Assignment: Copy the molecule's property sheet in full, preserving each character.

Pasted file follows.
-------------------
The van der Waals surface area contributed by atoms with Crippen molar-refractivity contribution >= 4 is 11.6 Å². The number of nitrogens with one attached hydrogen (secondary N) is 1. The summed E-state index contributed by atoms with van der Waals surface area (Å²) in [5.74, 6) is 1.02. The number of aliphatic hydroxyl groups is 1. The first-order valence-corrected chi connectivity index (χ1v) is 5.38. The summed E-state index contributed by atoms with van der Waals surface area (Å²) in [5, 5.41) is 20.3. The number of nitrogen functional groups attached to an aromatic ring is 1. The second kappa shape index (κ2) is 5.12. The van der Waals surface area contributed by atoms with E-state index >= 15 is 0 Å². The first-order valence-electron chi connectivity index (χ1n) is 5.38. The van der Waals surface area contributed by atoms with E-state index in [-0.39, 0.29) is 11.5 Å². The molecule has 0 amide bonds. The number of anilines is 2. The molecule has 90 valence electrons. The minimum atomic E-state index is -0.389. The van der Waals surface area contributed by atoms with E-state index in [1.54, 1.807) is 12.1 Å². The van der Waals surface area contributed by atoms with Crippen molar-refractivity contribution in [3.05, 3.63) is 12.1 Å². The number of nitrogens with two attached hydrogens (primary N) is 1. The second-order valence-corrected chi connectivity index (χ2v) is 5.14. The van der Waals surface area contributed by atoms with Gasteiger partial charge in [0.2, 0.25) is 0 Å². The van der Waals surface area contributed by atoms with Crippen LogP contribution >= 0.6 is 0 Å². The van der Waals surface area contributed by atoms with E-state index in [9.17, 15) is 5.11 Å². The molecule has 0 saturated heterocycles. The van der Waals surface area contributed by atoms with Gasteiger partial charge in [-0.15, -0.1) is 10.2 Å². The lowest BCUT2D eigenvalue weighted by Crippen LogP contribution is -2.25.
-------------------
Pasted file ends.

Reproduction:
The van der Waals surface area contributed by atoms with Crippen molar-refractivity contribution >= 4 is 11.6 Å². The number of nitrogens with one attached hydrogen (secondary N) is 1. The summed E-state index contributed by atoms with van der Waals surface area (Å²) in [5.74, 6) is 1.02. The number of aliphatic hydroxyl groups is 1. The first-order valence-corrected chi connectivity index (χ1v) is 5.38. The summed E-state index contributed by atoms with van der Waals surface area (Å²) in [5, 5.41) is 20.3. The number of nitrogen functional groups attached to an aromatic ring is 1. The second kappa shape index (κ2) is 5.12. The van der Waals surface area contributed by atoms with E-state index >= 15 is 0 Å². The first-order valence-electron chi connectivity index (χ1n) is 5.38. The van der Waals surface area contributed by atoms with E-state index in [-0.39, 0.29) is 11.5 Å². The molecule has 0 amide bonds. The number of anilines is 2. The molecule has 90 valence electrons. The minimum atomic E-state index is -0.389. The van der Waals surface area contributed by atoms with E-state index in [1.54, 1.807) is 12.1 Å². The van der Waals surface area contributed by atoms with Crippen molar-refractivity contribution in [3.05, 3.63) is 12.1 Å². The number of nitrogens with two attached hydrogens (primary N) is 1. The second-order valence-corrected chi connectivity index (χ2v) is 5.14. The van der Waals surface area contributed by atoms with Gasteiger partial charge in [0.2, 0.25) is 0 Å². The van der Waals surface area contributed by atoms with Crippen LogP contribution >= 0.6 is 0 Å². The van der Waals surface area contributed by atoms with E-state index in [9.17, 15) is 5.11 Å². The molecule has 0 saturated heterocycles. The van der Waals surface area contributed by atoms with Gasteiger partial charge in [-0.15, -0.1) is 10.2 Å². The lowest BCUT2D eigenvalue weighted by Crippen LogP contribution is -2.25.